New Delhi : Experts who deliberated on the education and skill initiatives on day one of the 2017 edition of the Global Partnership Summit (GPS) called for a complete overhaul of the system as well as the attitude of general public.
While taking pride of India’s demographics, which has an average age of 29 at present, Rakesh Agarwal, joint secretary in the ministry of skill development and entrepreneurship said even though the country is making great strides in education field, most of the graduates and post-graduates are non-employable. While employability of IT graduates and those coming out of poly-techniques is a mere 25%, it is 42% for ITI alumni and 48-50% for engineering graduates.
He said the government was coming out with a scheme so that more youth are not only attracted to learning skills, but also will set up a trans-national standard, so the certificates are recognized in foreign countries. He said MoUs are being signed with different countries so that youth can have long-term internship periods with industries there. He called on industry to play a pro-active role and change its mindset of encouraging cheap labour to rather a high-productive labour. “Relying on cheap labour is self-destructive not only for the country but also to industry in the long run,” he concluded.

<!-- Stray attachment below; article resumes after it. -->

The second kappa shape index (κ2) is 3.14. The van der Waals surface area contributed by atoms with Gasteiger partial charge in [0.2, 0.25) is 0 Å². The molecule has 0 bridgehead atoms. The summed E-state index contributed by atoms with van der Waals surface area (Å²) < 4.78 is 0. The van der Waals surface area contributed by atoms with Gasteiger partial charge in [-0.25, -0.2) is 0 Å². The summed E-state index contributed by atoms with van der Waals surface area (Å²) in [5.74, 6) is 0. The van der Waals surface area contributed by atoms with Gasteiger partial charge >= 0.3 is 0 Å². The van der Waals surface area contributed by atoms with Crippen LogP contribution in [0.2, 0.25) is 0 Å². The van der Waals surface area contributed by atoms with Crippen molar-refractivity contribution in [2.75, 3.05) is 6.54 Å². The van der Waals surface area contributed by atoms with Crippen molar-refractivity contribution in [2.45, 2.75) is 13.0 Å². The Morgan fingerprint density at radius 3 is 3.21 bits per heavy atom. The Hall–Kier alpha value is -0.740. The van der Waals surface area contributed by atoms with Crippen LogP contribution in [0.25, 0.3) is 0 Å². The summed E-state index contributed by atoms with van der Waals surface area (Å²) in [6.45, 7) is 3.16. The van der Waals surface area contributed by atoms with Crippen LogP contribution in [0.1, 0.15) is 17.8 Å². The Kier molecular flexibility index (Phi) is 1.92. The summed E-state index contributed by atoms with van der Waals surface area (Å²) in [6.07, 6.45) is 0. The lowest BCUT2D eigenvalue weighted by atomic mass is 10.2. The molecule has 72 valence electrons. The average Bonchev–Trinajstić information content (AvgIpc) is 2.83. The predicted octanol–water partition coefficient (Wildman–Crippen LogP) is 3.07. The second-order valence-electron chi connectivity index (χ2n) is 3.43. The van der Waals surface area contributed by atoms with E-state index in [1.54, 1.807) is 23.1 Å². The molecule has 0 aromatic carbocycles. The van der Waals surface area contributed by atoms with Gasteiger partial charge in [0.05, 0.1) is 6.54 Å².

RCM Reddy, managing director of IL&FS said the societal problem of looking down at the skilled person as second class was an issue that needed to be tackled with. He said instead of a network of ITIs, there was a need to merge skill with the general education system. “Why we cannot introduce basic electric engineering, plumbing, automobile engineering and other such trades at the 12 grades?” he asked. He also said that people with skills and trades should be recognized as diploma or certificate holders to allow them to seek jobs in organized sector. “Bring education and skills together,” he added.
Author Shantanu Gupta also agreed that skills are not aspirational in India, but for drop-outs. Shankar Goenka, country head of WOW factors also suggested linking skills with school education system.
Sushil Ramola, managing director of B-Able said 70% of jobs existing today will not fetch leverage 20 years later, demanding a long-term vision while imparting skills to current young generation. He said blending school education with skill development and then superimposing it with value education is the only panacea available to prepare youth for nation building in future. Speakers also warned that demographic dividend though needs to be celebrated, but in absence of jobs can be dangerous as well creating instability in the country.
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